Ten years after original funding ended, alumni number over 120 students. NEURUS is now essentially "self-funded," in that it has received no extramural continuing financial support from the U.S. Department of Education or European Commission since 2002. Research, exchange and seminar activities are supported by home university units, external research grants supporting specific scholar and student exchanges, national and university sources of travel and exchange support, and the like.
The following are some of the key milestones in the history of NEURUS:
- Spring 1998: Faculty at the Vienna University of Economics and Business Administration and the University of North Carolina at Chapel Hill initiate a proposal for funding to the U.S. Department of Education and European Commission. Invitations to join the consortium are issued to UC Irvine, Illinois, Groningen, and Humboldt University Berlin.
- August 1998: NEURUS consortium receives notice of funding award.
- November 1998: Founding consortium members meet in Richmond, Virginia for their first program design meeting. Second and third planning meetings are held in Chapel Hill in January 1999 and in Groningen in May 1999.
- Spring 1999: Consortium partners begin accepting applications for the first academic year of student exchanges.
- August 1999: Students in first NEURUS European student exchange cohort arrive at their host universities in the United States.
- October 1999: First U.S. continental seminar is held in conjunction with the Association of Collegiate Schools of Planning annual conference in Chicago, Illinois. NEURUS faculty participate in roundtable conference session, "Sustaining and Expanding NEURUS: International Collaborations and Student Exchanges in Planning."
- January 2000: Students in first NEURUS U.S. student exchange cohort arrive at their host universities in Europe.
- March 2000: First European continental seminar is held in Vienna.
- October 2002: U.S. Department of Education and European Commission funding is exhausted. NEURUS reorganizes to become "self-funded."
- May 2004: First Fulbright-NEURUS Summer Institute is held in Chapel Hill.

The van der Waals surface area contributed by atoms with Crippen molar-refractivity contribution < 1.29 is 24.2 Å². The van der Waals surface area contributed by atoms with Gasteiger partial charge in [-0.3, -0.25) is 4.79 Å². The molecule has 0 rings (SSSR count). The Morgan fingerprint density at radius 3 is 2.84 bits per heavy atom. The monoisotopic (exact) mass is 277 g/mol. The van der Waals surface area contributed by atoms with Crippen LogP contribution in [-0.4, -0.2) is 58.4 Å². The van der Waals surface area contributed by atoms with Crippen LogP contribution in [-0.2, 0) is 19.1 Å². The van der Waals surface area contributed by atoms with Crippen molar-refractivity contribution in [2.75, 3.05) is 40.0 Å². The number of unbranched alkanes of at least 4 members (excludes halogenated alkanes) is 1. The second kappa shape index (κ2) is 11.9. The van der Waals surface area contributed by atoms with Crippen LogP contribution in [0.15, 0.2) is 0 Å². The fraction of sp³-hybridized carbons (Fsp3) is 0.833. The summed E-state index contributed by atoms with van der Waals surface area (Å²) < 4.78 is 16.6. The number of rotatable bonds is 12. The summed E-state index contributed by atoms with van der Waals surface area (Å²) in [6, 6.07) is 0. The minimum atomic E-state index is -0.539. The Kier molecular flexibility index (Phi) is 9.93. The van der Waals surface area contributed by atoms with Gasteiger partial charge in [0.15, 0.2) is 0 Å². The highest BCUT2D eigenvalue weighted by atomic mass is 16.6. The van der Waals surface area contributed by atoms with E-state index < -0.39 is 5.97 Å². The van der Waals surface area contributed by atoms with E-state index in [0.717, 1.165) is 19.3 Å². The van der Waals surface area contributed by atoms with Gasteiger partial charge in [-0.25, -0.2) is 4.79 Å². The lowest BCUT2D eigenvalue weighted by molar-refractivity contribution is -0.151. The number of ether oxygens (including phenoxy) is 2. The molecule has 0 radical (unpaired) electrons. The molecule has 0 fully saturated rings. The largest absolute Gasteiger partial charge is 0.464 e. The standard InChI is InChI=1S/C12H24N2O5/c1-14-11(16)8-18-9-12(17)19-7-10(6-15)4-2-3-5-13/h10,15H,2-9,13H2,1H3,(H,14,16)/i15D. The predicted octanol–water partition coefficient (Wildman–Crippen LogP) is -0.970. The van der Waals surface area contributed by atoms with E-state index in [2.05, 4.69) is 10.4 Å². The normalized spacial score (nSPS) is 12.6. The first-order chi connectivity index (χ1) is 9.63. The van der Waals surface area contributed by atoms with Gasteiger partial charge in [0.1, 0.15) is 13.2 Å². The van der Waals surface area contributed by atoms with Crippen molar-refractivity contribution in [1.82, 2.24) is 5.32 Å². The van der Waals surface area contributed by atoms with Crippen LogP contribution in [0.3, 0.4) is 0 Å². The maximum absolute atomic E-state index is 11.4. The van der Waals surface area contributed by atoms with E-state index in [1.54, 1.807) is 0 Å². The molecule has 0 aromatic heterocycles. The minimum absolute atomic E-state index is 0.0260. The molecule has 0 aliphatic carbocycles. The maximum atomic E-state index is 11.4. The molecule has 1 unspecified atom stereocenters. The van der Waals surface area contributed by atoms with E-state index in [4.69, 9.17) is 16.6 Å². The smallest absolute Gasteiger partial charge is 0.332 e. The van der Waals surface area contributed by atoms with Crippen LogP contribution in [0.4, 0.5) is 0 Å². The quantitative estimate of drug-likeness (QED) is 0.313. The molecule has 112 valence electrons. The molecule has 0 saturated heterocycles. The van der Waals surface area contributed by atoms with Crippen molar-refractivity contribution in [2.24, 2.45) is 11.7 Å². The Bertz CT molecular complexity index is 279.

- July 2005: Second Fulbright-NEURUS Summer Institute is held in Vienna.
- March 2006: The University of Barcelona, Jönköping International Business School, and the University of Pécs join the consortium. Original student exchange program is renamed the NEURUS Exchange Fellows program. The NEURUS Independent Fellows program, which facilitates highly flexible exchange of advanced doctoral students and scholars, is established.
- Summer 2006: Article evaluating the NEURUS program is published (An Experiment in the Internationalization of Planning Education: The NEURUS Program, by Harvey Goldstein, Scott Bollens, Edward Feser and Christopher Silver, Journal of Planning Education and Research 25: 349-363).
- February 2007: NEURUS extends to Asia! Korea University (Seoul, South Korea) becomes the first university outside of Europe and North America to join the consortium.
- October 2008: Arizona State University and the University of Florida join the NEURUS consortium.
- March 2009: NEURUS celebrates its tenth year of student exchange and faculty collaboration at the Spring Continental Seminar held in Vienna.
- July 2009: NEURUS partners ASU, Florida, Humboldt, Illinois, RuG, UC Irvine, and WU win EU-US Atlantis funding to establish an International Certificate in Urban and Regional Development (ICURD) program.